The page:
Monday, October 28, 2013

The Case Against Perfection: The Story of a 4'9" Running Back

I have taught Foundations of Ethics: Morality and Justice, a required course for juniors at St. Ignatius College Prep for the past 11 years. The best part of teaching this course, apart from the curiosity, questions and spirit of my students, is the fact that even when you think you have seen and heard it all, life presents you with a new story, a fresh example or an unlikely choice. Enter in Jayson Carter, the 4'9" running back at Rice University.
My colleague, Sean, shared the Deadspin post with me, thinking it would be of interest to seniors in Sports & Spirituality. Little did he know, it served as s striking counterpoint to questions of bioethics that my juniors are raising in our study of Life Issues.

Due to a genetic disorder, Carter, is but 130 pounds and stands under 5 feet tall. While most would imagine his limited stature to be a detriment in most competitive, athletic endeavors, Carter "isn't on the team out of sympathy; he ran for 1,233 yards and 18 touchdowns at Kipp High School in Houston." What may seem like a disability, or an invitation in the world of Genetic Enhancement for something more, is but one quality that makes this young man unique and inspirational. 

"Carter even played defense, racking up 92 tackles, 152 assisted tackles, three sacks and an interception." Furthermore, he walked on the team at the invitation of a friend and fellow teammate. It says one thing to me that he was encouraged to give it a go at the next level, let alone a D-1 team. It says another that he listened and pursued the dream.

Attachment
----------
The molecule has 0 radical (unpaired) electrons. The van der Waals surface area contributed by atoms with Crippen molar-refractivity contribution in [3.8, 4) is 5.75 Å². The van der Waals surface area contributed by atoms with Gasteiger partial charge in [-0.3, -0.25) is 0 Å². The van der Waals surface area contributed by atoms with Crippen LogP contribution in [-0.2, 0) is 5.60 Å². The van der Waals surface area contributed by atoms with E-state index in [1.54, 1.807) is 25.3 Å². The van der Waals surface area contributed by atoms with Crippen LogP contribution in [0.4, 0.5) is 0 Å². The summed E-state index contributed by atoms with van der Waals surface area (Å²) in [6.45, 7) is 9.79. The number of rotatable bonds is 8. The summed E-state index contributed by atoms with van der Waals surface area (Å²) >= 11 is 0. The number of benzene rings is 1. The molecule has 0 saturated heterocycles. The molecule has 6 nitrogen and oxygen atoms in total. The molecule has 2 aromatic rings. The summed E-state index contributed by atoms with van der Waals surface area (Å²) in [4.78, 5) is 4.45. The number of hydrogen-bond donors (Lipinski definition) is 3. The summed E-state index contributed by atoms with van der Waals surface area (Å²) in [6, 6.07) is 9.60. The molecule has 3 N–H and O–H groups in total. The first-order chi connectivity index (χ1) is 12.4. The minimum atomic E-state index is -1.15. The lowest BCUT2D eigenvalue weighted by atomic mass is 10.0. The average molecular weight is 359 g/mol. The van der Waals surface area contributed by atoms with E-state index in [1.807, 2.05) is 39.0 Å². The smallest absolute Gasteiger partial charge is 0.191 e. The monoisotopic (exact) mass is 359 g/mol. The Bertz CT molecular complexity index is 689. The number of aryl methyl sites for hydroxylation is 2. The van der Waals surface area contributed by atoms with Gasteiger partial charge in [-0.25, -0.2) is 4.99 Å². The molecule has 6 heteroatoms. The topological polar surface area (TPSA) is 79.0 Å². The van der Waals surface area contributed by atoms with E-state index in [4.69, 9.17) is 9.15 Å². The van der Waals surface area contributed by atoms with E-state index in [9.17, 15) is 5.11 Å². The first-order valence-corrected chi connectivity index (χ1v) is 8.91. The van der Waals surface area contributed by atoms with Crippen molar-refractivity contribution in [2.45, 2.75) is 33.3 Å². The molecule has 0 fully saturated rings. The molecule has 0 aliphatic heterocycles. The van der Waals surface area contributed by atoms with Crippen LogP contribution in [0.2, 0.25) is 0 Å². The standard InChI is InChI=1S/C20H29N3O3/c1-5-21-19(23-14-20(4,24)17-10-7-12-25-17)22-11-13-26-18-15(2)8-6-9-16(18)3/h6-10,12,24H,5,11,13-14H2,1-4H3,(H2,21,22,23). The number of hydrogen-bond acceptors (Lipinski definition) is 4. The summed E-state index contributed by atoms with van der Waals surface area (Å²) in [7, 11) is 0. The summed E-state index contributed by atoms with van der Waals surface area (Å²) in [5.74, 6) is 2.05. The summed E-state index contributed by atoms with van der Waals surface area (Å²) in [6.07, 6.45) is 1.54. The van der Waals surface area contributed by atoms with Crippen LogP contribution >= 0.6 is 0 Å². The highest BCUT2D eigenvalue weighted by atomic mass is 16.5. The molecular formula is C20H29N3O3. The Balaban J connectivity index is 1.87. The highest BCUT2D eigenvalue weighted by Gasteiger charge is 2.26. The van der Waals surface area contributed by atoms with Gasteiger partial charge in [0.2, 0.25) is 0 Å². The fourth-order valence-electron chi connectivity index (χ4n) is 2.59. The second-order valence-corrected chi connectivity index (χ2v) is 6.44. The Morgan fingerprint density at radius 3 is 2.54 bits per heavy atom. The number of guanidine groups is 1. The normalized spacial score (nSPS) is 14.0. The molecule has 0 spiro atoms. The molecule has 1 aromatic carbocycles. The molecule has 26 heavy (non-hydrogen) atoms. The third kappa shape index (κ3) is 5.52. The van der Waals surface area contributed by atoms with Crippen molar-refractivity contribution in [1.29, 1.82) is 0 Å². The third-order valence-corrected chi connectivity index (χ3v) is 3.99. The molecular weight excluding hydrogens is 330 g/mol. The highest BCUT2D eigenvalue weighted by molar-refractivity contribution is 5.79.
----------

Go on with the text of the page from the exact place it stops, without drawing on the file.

It was striking to watch him play just days after a Religion and Ethics Newsweekly article and video we discussed in class. Genetic Enhancement raises fascinating and important questions made possible by today's medical technology. It states "Parents want to give their children every advantage in life—music lessons, tutoring, sports camps. They also want to do whatever is possible to make their children healthy. But what about going beyond opportunities and health to enhancement, making kids bigger or smarter or more talented? Science is opening that door in a big way, and many ethicists debate where the line between health and enhancement should be."

Jayson Carter's attitude and accomplishments serve as a wonderful example for what Harvard Professor Michael Sandel writes about in "The Case Against Perfection." While it may not be a direct quid pro quo—for example, medically there may not be a way to treat Carter's condition. But, what he does on the field and the impact he has made on others suggests he has done quite a lot! If there were medical options to make the change—Would Carter and his family? Should they?

My students shared thoughtful responses to Carter's story. They loved seeing what he was able to do on the field and they took offense at the announcers who referred to him as "the little guy." We discussed the balance between describing someone as they are and being okay with how we are. We stressed the importance of how we describe one another—maybe "little guy" is somewhat derogatory. Is there another way to get the point across, be honest and again be okay with that? 

At the end of it all, one student said "I love that when they asked the coach how tall he was, he said 'I have no idea'. That's the spirit of it." 

Perhaps it is—when we see someone for who they truly are, how they look, how short or tall they may or may not be, we have a whole new vision. I like that lens...

Photo Credits
Jayson Carter

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